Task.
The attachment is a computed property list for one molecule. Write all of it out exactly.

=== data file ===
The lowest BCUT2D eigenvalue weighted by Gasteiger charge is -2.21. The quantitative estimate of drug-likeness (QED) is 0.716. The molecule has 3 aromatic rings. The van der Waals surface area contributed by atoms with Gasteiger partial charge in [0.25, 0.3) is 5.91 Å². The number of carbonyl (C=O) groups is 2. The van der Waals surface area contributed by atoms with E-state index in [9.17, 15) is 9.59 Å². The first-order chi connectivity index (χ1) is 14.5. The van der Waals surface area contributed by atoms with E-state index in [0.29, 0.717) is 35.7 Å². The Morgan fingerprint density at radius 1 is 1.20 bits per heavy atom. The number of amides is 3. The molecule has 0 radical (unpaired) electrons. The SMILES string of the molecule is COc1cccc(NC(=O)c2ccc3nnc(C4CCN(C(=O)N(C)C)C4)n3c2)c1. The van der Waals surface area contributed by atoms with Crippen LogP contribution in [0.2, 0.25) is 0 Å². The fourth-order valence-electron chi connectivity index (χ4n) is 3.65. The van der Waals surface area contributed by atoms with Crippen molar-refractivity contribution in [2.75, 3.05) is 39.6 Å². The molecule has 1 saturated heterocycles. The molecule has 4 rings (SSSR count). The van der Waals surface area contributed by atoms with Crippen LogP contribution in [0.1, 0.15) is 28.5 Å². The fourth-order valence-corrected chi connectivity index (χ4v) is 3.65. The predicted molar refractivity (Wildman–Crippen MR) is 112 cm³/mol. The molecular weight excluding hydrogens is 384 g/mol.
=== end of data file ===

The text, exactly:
The lowest BCUT2D eigenvalue weighted by Gasteiger charge is -2.21. The quantitative estimate of drug-likeness (QED) is 0.716. The molecule has 3 aromatic rings. The van der Waals surface area contributed by atoms with Gasteiger partial charge in [0.25, 0.3) is 5.91 Å². The number of carbonyl (C=O) groups is 2. The van der Waals surface area contributed by atoms with E-state index in [9.17, 15) is 9.59 Å². The first-order chi connectivity index (χ1) is 14.5. The van der Waals surface area contributed by atoms with E-state index in [0.29, 0.717) is 35.7 Å². The Morgan fingerprint density at radius 1 is 1.20 bits per heavy atom. The number of amides is 3. The molecule has 0 radical (unpaired) electrons. The SMILES string of the molecule is COc1cccc(NC(=O)c2ccc3nnc(C4CCN(C(=O)N(C)C)C4)n3c2)c1. The van der Waals surface area contributed by atoms with Crippen LogP contribution in [0.2, 0.25) is 0 Å². The fourth-order valence-electron chi connectivity index (χ4n) is 3.65. The van der Waals surface area contributed by atoms with Crippen molar-refractivity contribution in [2.75, 3.05) is 39.6 Å². The molecule has 1 saturated heterocycles. The molecule has 4 rings (SSSR count). The van der Waals surface area contributed by atoms with Crippen LogP contribution in [0.1, 0.15) is 28.5 Å². The fourth-order valence-corrected chi connectivity index (χ4v) is 3.65. The predicted molar refractivity (Wildman–Crippen MR) is 112 cm³/mol. The molecular weight excluding hydrogens is 384 g/mol.